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NSF, quite a piece of revelation you've got there. Blew my mind, it did. Do you think it's maybe because them scientists haven't figured that out? Maybe they don't know. You think? I think you should go tell them. Take your three graphs with you and show them how it's done. Show them your hard data! Poor lost souls! They dwell in ignorance without you! They have nothing better than the media to get their information from. Go! Save them! Why are you wasting your time on this blog!? Go!
Toggle Commented Sep 16, 2013 on Pinpointing the minimum at Arctic Sea Ice
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@Tor Thanks for the correction. It looks like I missed that one.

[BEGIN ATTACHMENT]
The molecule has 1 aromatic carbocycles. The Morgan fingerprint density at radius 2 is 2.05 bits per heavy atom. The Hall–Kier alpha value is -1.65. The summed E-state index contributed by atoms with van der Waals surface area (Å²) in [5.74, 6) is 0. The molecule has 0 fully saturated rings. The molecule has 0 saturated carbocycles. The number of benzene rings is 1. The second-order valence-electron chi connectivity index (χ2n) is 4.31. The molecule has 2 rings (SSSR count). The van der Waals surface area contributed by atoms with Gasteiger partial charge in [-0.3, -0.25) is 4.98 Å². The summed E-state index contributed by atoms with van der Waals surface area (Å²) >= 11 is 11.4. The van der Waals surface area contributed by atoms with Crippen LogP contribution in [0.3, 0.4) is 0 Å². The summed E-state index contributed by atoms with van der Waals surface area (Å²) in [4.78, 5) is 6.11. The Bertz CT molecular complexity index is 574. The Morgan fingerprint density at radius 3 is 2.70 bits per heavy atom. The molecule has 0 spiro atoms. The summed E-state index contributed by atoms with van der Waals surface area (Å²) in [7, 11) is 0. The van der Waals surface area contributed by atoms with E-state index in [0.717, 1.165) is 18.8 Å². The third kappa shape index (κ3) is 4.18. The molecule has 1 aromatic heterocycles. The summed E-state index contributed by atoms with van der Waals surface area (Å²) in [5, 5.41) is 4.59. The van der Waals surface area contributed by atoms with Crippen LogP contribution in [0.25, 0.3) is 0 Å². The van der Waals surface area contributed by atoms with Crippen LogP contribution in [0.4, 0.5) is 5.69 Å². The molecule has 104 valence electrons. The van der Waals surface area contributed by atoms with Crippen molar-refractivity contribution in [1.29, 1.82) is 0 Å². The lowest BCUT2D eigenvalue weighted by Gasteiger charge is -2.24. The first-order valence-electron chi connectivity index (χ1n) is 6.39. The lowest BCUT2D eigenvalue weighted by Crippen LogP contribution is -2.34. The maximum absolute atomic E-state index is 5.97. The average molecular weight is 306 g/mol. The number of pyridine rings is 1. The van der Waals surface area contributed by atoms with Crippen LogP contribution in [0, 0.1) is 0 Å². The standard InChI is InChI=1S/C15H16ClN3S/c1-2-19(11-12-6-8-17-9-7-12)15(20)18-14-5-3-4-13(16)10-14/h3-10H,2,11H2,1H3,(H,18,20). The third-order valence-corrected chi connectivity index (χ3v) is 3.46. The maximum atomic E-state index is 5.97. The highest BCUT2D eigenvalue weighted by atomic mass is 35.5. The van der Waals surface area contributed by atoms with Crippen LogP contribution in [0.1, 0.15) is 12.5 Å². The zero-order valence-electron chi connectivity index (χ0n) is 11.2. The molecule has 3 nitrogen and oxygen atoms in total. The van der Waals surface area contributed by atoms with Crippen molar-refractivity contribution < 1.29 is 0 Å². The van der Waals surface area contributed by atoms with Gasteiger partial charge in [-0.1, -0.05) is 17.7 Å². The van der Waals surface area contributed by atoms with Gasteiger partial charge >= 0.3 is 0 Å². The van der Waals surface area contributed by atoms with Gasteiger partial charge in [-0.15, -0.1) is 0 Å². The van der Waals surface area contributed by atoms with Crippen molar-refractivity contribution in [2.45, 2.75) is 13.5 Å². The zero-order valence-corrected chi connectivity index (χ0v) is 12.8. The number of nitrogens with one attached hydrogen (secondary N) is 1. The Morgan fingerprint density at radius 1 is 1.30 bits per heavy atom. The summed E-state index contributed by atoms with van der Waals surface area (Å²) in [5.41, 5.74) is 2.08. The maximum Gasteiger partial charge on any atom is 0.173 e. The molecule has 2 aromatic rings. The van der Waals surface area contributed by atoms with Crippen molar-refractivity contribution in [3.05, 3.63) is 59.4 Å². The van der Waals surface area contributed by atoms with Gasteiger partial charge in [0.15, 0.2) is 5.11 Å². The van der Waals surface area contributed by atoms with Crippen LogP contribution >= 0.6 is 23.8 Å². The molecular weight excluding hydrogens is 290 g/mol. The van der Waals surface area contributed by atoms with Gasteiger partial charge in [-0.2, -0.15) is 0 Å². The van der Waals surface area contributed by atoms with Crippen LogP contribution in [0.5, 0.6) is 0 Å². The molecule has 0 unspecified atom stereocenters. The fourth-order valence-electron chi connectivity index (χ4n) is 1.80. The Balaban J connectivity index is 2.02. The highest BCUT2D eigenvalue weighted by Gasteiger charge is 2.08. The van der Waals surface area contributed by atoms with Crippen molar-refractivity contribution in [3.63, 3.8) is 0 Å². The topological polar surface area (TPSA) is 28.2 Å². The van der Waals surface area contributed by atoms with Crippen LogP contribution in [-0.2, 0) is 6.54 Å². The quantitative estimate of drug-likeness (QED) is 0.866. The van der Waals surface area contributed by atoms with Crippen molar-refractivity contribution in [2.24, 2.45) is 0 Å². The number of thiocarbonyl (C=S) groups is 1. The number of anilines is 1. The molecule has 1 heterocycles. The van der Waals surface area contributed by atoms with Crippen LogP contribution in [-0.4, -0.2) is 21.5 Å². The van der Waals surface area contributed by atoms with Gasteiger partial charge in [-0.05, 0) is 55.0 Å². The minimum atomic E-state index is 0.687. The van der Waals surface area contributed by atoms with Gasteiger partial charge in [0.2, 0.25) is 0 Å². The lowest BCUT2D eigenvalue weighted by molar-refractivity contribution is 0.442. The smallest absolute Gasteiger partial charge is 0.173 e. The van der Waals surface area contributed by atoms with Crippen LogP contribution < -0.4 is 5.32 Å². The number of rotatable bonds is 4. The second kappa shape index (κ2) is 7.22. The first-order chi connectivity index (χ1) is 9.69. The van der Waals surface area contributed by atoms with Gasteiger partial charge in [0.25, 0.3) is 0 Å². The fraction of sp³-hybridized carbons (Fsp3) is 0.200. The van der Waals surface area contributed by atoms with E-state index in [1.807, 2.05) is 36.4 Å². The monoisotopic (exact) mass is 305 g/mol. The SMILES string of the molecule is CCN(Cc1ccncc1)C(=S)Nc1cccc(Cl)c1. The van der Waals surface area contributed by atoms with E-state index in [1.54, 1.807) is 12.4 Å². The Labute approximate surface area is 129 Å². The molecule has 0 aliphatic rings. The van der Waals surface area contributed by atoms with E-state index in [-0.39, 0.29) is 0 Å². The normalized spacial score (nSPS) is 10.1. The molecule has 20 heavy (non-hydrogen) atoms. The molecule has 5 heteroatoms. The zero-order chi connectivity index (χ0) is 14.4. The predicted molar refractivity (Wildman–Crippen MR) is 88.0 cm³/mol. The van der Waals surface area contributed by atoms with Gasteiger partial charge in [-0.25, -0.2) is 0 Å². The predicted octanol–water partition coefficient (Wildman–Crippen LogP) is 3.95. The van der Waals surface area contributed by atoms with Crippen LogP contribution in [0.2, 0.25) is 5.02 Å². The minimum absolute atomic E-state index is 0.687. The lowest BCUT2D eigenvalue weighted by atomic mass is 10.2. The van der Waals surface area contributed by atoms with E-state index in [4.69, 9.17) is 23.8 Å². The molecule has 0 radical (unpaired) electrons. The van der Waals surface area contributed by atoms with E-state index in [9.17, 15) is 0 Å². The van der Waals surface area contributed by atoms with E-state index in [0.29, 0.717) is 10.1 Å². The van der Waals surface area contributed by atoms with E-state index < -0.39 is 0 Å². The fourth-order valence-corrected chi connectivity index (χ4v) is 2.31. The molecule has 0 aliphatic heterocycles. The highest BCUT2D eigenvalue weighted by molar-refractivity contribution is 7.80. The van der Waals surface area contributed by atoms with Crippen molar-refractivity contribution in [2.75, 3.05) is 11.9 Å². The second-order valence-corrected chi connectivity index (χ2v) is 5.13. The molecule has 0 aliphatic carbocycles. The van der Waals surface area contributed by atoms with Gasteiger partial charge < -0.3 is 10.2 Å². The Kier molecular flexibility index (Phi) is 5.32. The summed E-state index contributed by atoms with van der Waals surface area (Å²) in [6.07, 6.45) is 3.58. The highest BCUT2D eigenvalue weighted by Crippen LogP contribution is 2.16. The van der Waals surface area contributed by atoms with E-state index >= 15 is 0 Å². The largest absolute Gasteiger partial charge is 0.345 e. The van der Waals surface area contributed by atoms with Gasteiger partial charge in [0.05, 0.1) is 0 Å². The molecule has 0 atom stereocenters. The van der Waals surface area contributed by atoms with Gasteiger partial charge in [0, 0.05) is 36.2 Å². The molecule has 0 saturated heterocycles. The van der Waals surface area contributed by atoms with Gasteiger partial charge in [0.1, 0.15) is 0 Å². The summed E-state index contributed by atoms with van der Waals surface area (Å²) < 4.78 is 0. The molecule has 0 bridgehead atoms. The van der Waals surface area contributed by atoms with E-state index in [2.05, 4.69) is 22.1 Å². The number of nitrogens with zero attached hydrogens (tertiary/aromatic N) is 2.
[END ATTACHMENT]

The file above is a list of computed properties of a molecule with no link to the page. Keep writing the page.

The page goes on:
Here is a link to Hansen's paper. I'm not sure how close it is to the version to be published in "Philosophical Transactions," but the summary in the Guardian fits... somewhat. I'm not an expert on this topic, so some of the finer points might have gone over my head, but I don't think that the main point of the paper is to discuss the Venus effect, which he clearly states is not likely; not for a few billion years when the sun gets a lot brighter than today. He also dismisses the possibility that a mid-range runaway greenhouse effect, a.k.a "moist greenhouse," is possible. "Similarly, a Venus-like baked-crust CO2 hothouse is far distant because it cannot occur until the ocean escapes to space. We calculate an escape time of order 10^8-10^9 years even with the increased stratospheric water vapor and temperature at 16×CO2. Given the transient nature of a fossil fuel CO2 injection, the continuing forcing needed to achieve a terminal Venus-like baked-crust CO2 hothouse must wait until the Sun's brightness has increased on the billion year time scale." (p. 17 - in the link) Rather, the point of the paper is to get a more accurate estimate of climate sensitivity (he lost me here on a few things), with special consideration to how it may vary across climatic states. Based on those estimates, and making a series of assumptions about CO2 levels, Hansen does say that a "low-end greenhouse effect," which, as far as we are concerned, would render the planet mostly uninhabitable. "On the other hand, conceivable levels of human-made climate forcing could yield the low-end runaway greenhouse. A forcing of 12-16 W/m2, which would require CO2 increase by a factor of 8-16 times, if the forcing were due only to CO2 change, would raise global mean temperature by 16-24°C with much larger polar warming. Surely that would melt all the ice on the planet, and likely thaw methane hydrates and scorch carbon from global peat deposits and tropical forests. This forcing would not produce the extreme Venus-like baked-crust greenhouse state, which cannot be reached until the ocean is lost to space. Warming of 16-24°C produces a moderately moist greenhouse, with water vapor increasing to about 1% of the atmosphere's mass, thus increasing the rate of hydrogen escape to space. However, if the forcing is by fossil fuel CO2 the weathering process would remove the excess atmospheric CO2 on a time scale of 104-105 years, well before the ocean is significantly depleted. (p. 24; my emphasis) What is interesting (if I understood his point correctly) is that, within the model's parameters, it is not necessary to burn all remaining fossil fuels to get a low-end runaway greenhouse effect.
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